Alien Species Invasion:
Case Study of the Black Sea.
Nickolai Shalovenkov, the Centre for Ecological Studies
In the book: Coasts and Estuaries. The Future.
*Editors: Eric Wolanski, John Day, Mike Elliott, Ramachandran Ramesh
The Mediterranean Sea is the main transit corridor for the invasion of alien species in the Black Sea. There is a high level of differentiation in the composition of alien species between different areas of the Black Sea. Temporal temperature and salinity gradients forming hydrological fronts are peculiar barriers that restrict the exchange of alien species between sea areas. Differences of the number of alien species between the western and eastern regions corresponded to different levels of sea traffic in the Black Sea. The high correlation between the number of alien species and the Atlantic Multidecadal Oscillation (AMO) index indicates that the climate influences the process of invasion, facilitating the increase in the number of alien and Mediterranean species in the Black Sea. The Mediterranean Sea can be considered a kind of “storage” for alien species that can then be transported with ballast water to the Black Sea. It is important to use such scientific findings to further develop international legislative directives for the protection of marine ecosystems from bio-invasions.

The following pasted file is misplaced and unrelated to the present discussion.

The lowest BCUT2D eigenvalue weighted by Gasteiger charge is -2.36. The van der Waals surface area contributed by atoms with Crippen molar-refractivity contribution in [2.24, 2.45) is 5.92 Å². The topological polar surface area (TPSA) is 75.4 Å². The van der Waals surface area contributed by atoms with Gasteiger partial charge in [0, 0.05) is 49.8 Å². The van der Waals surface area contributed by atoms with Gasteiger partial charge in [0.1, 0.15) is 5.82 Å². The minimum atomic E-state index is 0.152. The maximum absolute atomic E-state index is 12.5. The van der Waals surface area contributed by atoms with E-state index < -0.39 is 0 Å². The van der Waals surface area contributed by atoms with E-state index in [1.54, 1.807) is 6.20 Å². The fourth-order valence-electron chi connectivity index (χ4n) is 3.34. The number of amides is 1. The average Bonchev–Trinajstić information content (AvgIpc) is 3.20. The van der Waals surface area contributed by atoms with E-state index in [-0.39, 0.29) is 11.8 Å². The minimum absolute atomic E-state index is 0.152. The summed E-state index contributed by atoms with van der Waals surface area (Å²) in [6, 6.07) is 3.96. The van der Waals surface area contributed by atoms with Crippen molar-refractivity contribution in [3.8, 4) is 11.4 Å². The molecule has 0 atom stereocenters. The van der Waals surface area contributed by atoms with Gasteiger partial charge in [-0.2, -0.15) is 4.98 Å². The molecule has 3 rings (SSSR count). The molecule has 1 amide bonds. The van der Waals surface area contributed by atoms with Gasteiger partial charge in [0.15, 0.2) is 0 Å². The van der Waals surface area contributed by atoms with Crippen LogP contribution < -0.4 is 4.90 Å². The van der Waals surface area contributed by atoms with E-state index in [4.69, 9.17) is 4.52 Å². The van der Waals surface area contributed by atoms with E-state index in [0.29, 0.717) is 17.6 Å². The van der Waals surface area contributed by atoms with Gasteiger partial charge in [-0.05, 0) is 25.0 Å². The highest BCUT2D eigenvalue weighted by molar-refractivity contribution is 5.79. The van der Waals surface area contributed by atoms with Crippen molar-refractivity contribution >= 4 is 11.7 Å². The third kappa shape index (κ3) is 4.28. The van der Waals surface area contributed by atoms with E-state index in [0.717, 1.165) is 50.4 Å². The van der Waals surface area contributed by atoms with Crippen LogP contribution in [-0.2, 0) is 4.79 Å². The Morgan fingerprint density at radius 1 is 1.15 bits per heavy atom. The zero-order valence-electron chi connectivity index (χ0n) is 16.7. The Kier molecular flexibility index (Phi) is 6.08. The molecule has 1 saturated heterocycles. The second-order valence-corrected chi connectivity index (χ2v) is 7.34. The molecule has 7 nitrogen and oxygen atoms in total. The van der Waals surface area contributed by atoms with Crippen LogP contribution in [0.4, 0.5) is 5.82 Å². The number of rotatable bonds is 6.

2 ALIEN SPECIES INVASION OF THE BLACK SEA
2.1 Phytoplankton Alien Species
2.2 Zooplankton Alien Species
2.3 Zoobenthos Alien Species
2.4 Fish Alien Species
3 GRADIENTS OF TEMPERATURE AND SALINITY AS ECOLOGICAL BARRIERS
4 LARGE-SCALE CURRENTS AND ALIEN SPECIES
5 TRENDS OF INVASION OF ALIEN SPECIES
6 INVASIVE CORRIDORS OF THE BLACK SEA BASIN
6.1 The Atlantic and Indo-Pacific Corridors
6.2 Ponto-Caspian Corridor
7 INVASIONS OF ALIEN SPECIES IN THE BLACK SEA—THE FUTURE
*Professor Eric Wolanski is an estuarine oceanographer at James Cook University and the Australian Institute of Marine Scienc.
Professor John Day is an Emeritus Professor at the Department of Oceanography & Coastal Sciences, Louisiana State University.
Professor Michael Elliott is the Director of the Institute of Estuarine & Coastal Studies (IECS) and Professor of Estuarine and Coastal Sciences at the University of Hull, U.K.
PhD Ramachandran Ramesh’s, Environmental Sciences from Jawaharlal Nehru University, New Delhi and in Marine Sciences from the McGill University, Canada.